Oh, and I guess there’s a Demon In A Hat that has some kind of long-term plans for Kyle. Greg, you should feel free to throw out your most wild theories about what he’s planning, but I’m a little exhausted at the idea that there are some larger machinations at play here. I’m so attached to the story of a man trying to find peace with a world full of demons, that I don’t really look forward to, y’know, Satan’s plan for his soul or whatever. Reverend Anderson seemed to recognize The Stranger when he appeared in the church, so the shit is clearly about to hit the fan. Maybe I’m in the minority, but maybe we should just keep the shit away from the fan. Who wants to deal with a shit-splattered room, anyway?
Greg: I’m with you, Patrick — when the clean room of a subdued, melancholy story of emotional soul-searching is this effective, the foreshadowing of throwing shit around in the future seems less like a promise to the reader and more of a threat. Obviously without a character like Demon In A Hat to promise a big, bad future conflict, the narrative engine of the title runs the risk of sputtering to a halt. Let’s just hope that Kirkman continues to take stock of where his characters are from an emotionally grounded, real point of view, and not let the supernatural business overwhelm it. This issue’s tone was so strikingly balanced and consistent that I’d hate to see it dissipate.
I like how you pointed out that, despite much of the story revolving around the reiteration past traumas and moments of violence, we mostly stay in the present. From a nuts-and-bolts storytelling point of view, this means that we as readers are left to imagine the strength and ferocity of these despicable acts, which lends power to the text, since the abstract is undoubtedly more terrifying than the concrete (although as I write that, it strikes me as a contradiction to your notion that the concrete violence enacted makes the abstract metaphors ethically trickier to swallow). From a characters-behaving-as-real-human-beings point of view, this means that the folks in this issue are all struggling with “forgiveness spectrums,” attempting to move forward and move on rather than staying in the regressive rut of violence of the past. In the beatdown from Kyle and Mark (the issue’s rightly upsetting burst of violence in the present), it’s interesting that Donnie seems to be further along this spectrum — he’s getting professional help, making amends for his transgressions, actively maintaining a friendly, positive attitude. Maybe this is just my imagination not willing to meet up with “the facts” of Kyle and Mark’s memories, but their beatdown struck me not as an emotionally justified outburst, but an unhealthy, infantile temper tantrum. Is there something I’m missing?
Switching gears, I’m in love with the aesthetics of this issue. Azaceta’s world feels real and simple, a little bit Daniel Clowes-esque, and overwhelmed by shadows that muddy, but never fully hide, the human subjects within. Elizabeth Breitweiser’s colors are striking in their relative subtlety and both complementary of and ironically juxtaposed against the narrative. Respective examples: the muted purples and greens of the hospital amplify the scene’s somberness, whereas the church’s reds and browns make me feel like something hellish is going on between the pews.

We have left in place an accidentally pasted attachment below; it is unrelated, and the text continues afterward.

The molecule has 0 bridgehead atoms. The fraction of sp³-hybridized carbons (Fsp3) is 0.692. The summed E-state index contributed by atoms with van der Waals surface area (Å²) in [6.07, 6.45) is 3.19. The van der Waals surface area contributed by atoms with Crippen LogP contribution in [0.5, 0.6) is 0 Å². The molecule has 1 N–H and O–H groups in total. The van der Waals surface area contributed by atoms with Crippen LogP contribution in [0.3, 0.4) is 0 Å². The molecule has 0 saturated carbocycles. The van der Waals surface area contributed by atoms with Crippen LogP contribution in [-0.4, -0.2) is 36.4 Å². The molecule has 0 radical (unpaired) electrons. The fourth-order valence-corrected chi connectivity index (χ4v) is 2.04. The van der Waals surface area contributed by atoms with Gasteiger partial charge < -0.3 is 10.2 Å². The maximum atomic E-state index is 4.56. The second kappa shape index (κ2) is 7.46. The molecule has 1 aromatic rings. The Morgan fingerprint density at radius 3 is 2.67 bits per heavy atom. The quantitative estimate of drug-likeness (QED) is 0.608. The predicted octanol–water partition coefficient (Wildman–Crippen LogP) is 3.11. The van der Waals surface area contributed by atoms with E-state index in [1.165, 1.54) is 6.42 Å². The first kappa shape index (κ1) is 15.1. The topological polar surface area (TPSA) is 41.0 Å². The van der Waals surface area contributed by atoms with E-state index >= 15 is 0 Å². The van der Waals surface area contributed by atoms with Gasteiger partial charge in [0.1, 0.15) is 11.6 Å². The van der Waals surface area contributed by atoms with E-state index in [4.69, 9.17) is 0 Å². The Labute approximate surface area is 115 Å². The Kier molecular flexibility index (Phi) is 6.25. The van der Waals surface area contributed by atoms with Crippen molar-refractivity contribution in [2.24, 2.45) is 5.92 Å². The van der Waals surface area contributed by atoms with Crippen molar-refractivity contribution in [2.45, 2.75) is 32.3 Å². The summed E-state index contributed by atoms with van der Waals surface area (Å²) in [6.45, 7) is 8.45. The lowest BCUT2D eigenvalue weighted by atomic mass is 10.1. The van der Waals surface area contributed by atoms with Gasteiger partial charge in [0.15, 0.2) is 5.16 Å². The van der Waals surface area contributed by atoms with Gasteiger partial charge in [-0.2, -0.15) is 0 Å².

Specifically, I’d like to highlight the use of close-up “insert shots”; that is, panels of a character’s silent reaction that “interrupt” the flow of an action in its larger context. Take a look at this, from Reverend Anderson’s sermon.
Like I said before, Breitweiser’s colors don’t do this guy’s moral credibility any favors, but this insert shot is the final nail in his “can’t-fully-trust-this-guy” coffin. The jump from a thought stemming from Jesus’ famous “Let he who is without sin cast the first stone” sentiment, to a facial expression that seems to say, with its pursed smile and extended finger, “You best believe I’m casting that stone,” is succinctly evocative to me. It makes me think that the Reverend may have some past traumas he is avoiding (and I’d love to see some of those expose themselves in the future).
Now, take a look at the Reverend’s (probably well-founded) warning to Kyle:
I love the symmetry in composition and color: both subjects facing our left, hands performing an aggressive motion, mischievous smiles crossing their lips, and framed by a devilish red. Perhaps this similarity implies that the Reverend senses his own evil tendencies in this Hat Demon. Perhaps later issues will continue to explore the supernatural horror drama as a metaphor for family traumas and violence by connecting the Demon’s actions explicitly with the Reverend’s!
Now I’m cooking you up some wild theories, Patrick — but let’s continue to try and keep our beds and kitchens clean from any body fluids.